Today, most of the qualities that made Bulldogs such successful bull baiters have been bred out of them. Modern Bulldogs are far from athletic, and they’re one of the friendliest, least aggressive breeds around, even though they still have a strong bite force. Their lovable personalities make them the fifth most popular breed in the country. Their flat faces, though, continue to be popular symbols of pluck and determination: Bulldogs serve as a mascot for many high schools, colleges and universities (think Yale University and the University of Georgia), Mack Trucks, and the US Marine Corps.
But just because your Bulldog’s gladiator status—and your sporty college days—are over doesn’t mean the two of you can’t throw down on your living-room carpet with a rough-and-tumble game of tug-of-war.
Are Bulldogs hypoallergenic?
No, Bulldogs are not hypoallergenic. While they aren’t heavy shedders, Bulldogs tend to drool a lot and that factors into the allergy-inducing equation.
Are Bulldogs dangerous?
No, Bulldogs are not dangerous. Though Bulldogs were originally bred to fight massive bulls, they are now considered to be one of the gentlest, easygoing breeds. Bulldogs will likely get along well with everyone in your life, from your baby niece to your elderly uncle and everyone in between.
Can Bulldogs swim?
Yes, technically, Bulldogs can swim. Is it advisable? No. The Bulldog’s special combo of short legs, short snout, and a massive head make it tricky for them to keep their airways above water. If you’re determined to swim with your Bulldog, be sure to outfit them in a well-fitting life jacket like this one and never leave their side.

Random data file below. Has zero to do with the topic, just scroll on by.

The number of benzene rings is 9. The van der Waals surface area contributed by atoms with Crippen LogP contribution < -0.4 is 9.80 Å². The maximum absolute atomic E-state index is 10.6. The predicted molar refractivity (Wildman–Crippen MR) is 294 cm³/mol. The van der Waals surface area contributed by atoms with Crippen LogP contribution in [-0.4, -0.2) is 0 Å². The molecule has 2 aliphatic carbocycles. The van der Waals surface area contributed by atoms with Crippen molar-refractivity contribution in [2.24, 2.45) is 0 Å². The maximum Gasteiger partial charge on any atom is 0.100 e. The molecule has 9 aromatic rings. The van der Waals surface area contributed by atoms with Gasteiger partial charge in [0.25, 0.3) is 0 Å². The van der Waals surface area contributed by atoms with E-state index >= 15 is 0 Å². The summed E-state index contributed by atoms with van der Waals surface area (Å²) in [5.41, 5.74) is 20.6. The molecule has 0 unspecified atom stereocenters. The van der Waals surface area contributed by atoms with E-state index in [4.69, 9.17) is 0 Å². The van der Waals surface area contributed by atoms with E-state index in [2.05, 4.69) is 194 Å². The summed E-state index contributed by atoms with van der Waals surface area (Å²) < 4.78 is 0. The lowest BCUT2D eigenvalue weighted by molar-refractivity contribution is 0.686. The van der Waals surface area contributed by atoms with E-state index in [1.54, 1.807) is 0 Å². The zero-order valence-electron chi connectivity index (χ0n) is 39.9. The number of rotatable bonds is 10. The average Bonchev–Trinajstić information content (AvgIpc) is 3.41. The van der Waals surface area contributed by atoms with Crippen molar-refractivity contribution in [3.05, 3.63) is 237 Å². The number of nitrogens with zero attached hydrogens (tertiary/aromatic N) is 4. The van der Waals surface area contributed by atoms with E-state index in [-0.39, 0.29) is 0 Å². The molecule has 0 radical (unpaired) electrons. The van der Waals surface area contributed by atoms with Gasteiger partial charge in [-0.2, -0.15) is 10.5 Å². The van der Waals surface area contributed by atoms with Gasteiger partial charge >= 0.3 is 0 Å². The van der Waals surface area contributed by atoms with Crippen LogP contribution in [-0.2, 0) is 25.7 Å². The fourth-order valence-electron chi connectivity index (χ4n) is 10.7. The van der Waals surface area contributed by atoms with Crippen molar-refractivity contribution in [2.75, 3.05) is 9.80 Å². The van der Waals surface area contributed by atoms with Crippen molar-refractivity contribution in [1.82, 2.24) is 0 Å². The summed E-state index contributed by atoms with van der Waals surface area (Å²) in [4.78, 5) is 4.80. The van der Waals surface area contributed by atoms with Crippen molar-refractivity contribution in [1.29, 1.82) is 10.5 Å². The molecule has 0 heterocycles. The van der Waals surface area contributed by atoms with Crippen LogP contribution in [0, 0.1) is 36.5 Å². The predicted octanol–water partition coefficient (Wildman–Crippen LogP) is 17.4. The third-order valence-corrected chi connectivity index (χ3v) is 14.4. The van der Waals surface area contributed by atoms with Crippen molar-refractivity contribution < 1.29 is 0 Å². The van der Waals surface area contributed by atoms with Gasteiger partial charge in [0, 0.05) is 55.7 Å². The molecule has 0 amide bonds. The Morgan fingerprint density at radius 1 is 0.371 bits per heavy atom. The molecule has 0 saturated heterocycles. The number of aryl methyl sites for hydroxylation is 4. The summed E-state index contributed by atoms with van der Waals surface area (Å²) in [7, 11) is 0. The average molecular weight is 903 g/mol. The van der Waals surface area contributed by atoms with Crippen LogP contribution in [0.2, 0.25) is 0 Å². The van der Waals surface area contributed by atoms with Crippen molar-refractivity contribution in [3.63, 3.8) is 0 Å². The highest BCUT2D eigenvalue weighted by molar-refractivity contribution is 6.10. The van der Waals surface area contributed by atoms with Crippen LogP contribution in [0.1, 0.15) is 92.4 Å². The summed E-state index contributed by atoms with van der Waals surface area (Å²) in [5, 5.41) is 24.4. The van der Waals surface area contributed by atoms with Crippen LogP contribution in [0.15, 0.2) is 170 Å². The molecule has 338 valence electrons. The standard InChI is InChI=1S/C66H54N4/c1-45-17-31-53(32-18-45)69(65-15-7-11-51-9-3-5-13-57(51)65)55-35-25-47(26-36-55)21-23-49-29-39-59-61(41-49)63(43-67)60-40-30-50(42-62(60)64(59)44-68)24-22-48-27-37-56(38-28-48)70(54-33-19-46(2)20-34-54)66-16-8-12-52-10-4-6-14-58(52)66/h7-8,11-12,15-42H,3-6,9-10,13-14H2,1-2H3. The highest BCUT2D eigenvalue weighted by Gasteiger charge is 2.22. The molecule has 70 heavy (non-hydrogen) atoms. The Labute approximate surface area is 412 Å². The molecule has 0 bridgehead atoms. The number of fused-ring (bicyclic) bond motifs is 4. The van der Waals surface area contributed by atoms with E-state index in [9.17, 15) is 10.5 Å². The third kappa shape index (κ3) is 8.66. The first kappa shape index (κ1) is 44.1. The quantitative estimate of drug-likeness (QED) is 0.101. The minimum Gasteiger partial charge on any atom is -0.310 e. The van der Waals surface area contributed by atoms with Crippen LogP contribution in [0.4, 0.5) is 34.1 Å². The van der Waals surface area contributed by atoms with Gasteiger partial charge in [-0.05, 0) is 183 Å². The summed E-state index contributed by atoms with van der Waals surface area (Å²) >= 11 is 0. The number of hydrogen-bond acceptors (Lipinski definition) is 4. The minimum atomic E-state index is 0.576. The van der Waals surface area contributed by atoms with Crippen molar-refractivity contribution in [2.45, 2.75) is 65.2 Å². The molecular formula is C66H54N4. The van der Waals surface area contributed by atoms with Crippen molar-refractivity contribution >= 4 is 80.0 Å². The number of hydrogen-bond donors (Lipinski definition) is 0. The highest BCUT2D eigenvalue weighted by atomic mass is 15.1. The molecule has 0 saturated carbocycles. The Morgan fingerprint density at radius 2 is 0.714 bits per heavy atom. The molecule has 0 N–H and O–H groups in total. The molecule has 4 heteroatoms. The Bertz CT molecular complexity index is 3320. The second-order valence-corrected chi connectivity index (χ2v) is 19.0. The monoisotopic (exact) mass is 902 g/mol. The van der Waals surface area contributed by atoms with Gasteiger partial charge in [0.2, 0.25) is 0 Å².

What are the most popular Bulldog names?
The most popular Bulldog names for male dogs are Tank, Max, Winston, Rocky, Dozer, Buster, Diesel, Brutus, Bubba and Duke. These names are tops for female Bulldogs: Bella, Daisy, Lola, Lucy, Maggie, Roxy, Molly, Sadie, Chloe and Sophie. Find more dog name inspiration here.
What are the most common Bulldog mixes?
The most common Bulldog/English Bulldog mixes include:
- Bulldog-Pit Bull mix (Bullypit)
- Bulldog-Boxer mix (Valley Bulldog or Bull-Boxer)
- Bulldog-Husky mix (Buskdoggy)
- Bulldog-Poodle mix (English Boodle)
- Bulldog-Labrador Retriever mix (Bullador)
- Bulldog-Beagle mix (Beabull)
If “easygoing,” “stubborn,” and “tons of fun” are the characteristics you look for in a significant other, then a Bulldog would be perfect as a pet for you. These funny-faced, doughy-bodied little tanks will be your best friends forever… so long as you pay them all of your attention. Yes, Bulldogs make a lot of unique noises and have a number of health issues (you and your veterinarian will be well acquainted), but truth be told, they’re also very easy, rewarding pets. They don’t need much besides your love—and air-conditioning.
Expert input provided by Jennifer Coates, DVM, a veterinarian in Fort Collins, Colo., and Sarah J. Wooten, DVM, a veterinarian in Greeley, Colo.